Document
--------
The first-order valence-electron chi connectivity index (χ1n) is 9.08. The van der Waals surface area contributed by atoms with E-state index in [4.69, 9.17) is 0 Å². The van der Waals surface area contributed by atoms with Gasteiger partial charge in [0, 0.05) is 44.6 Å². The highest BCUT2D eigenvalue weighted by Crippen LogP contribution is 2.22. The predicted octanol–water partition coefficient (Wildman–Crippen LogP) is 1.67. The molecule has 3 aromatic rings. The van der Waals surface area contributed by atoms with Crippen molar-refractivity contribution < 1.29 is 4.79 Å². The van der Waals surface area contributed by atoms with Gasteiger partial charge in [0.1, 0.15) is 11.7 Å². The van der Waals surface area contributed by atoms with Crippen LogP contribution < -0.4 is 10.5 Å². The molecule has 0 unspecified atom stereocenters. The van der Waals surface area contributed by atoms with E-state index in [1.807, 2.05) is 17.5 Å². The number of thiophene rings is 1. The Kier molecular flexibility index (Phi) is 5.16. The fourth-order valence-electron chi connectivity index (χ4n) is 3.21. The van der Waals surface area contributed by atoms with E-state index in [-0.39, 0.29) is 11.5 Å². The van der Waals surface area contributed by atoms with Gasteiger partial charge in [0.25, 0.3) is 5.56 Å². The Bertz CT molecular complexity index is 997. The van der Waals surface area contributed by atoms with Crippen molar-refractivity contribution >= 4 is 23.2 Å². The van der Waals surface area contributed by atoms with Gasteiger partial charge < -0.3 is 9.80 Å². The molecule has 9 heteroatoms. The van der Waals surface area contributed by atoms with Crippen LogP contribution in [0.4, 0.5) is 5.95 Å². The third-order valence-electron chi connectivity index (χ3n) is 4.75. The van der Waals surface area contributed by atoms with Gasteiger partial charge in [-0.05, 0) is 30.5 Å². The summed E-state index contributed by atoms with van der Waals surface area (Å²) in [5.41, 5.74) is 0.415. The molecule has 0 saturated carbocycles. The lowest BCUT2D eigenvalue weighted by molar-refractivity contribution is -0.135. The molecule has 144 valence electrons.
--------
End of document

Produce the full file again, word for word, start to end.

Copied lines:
The first-order valence-electron chi connectivity index (χ1n) is 9.08. The van der Waals surface area contributed by atoms with E-state index in [4.69, 9.17) is 0 Å². The van der Waals surface area contributed by atoms with Gasteiger partial charge in [0, 0.05) is 44.6 Å². The highest BCUT2D eigenvalue weighted by Crippen LogP contribution is 2.22. The predicted octanol–water partition coefficient (Wildman–Crippen LogP) is 1.67. The molecule has 3 aromatic rings. The van der Waals surface area contributed by atoms with Crippen molar-refractivity contribution < 1.29 is 4.79 Å². The van der Waals surface area contributed by atoms with Gasteiger partial charge in [0.1, 0.15) is 11.7 Å². The van der Waals surface area contributed by atoms with Crippen LogP contribution < -0.4 is 10.5 Å². The molecule has 0 unspecified atom stereocenters. The van der Waals surface area contributed by atoms with E-state index in [1.807, 2.05) is 17.5 Å². The number of thiophene rings is 1. The Kier molecular flexibility index (Phi) is 5.16. The fourth-order valence-electron chi connectivity index (χ4n) is 3.21. The van der Waals surface area contributed by atoms with E-state index in [-0.39, 0.29) is 11.5 Å². The van der Waals surface area contributed by atoms with Gasteiger partial charge in [0.25, 0.3) is 5.56 Å². The Bertz CT molecular complexity index is 997. The van der Waals surface area contributed by atoms with Crippen molar-refractivity contribution >= 4 is 23.2 Å². The van der Waals surface area contributed by atoms with Gasteiger partial charge < -0.3 is 9.80 Å². The molecule has 9 heteroatoms. The van der Waals surface area contributed by atoms with Crippen LogP contribution in [0.4, 0.5) is 5.95 Å². The third-order valence-electron chi connectivity index (χ3n) is 4.75. The van der Waals surface area contributed by atoms with Gasteiger partial charge in [-0.05, 0) is 30.5 Å². The summed E-state index contributed by atoms with van der Waals surface area (Å²) in [5.41, 5.74) is 0.415. The molecule has 0 saturated carbocycles. The lowest BCUT2D eigenvalue weighted by molar-refractivity contribution is -0.135. The molecule has 144 valence electrons.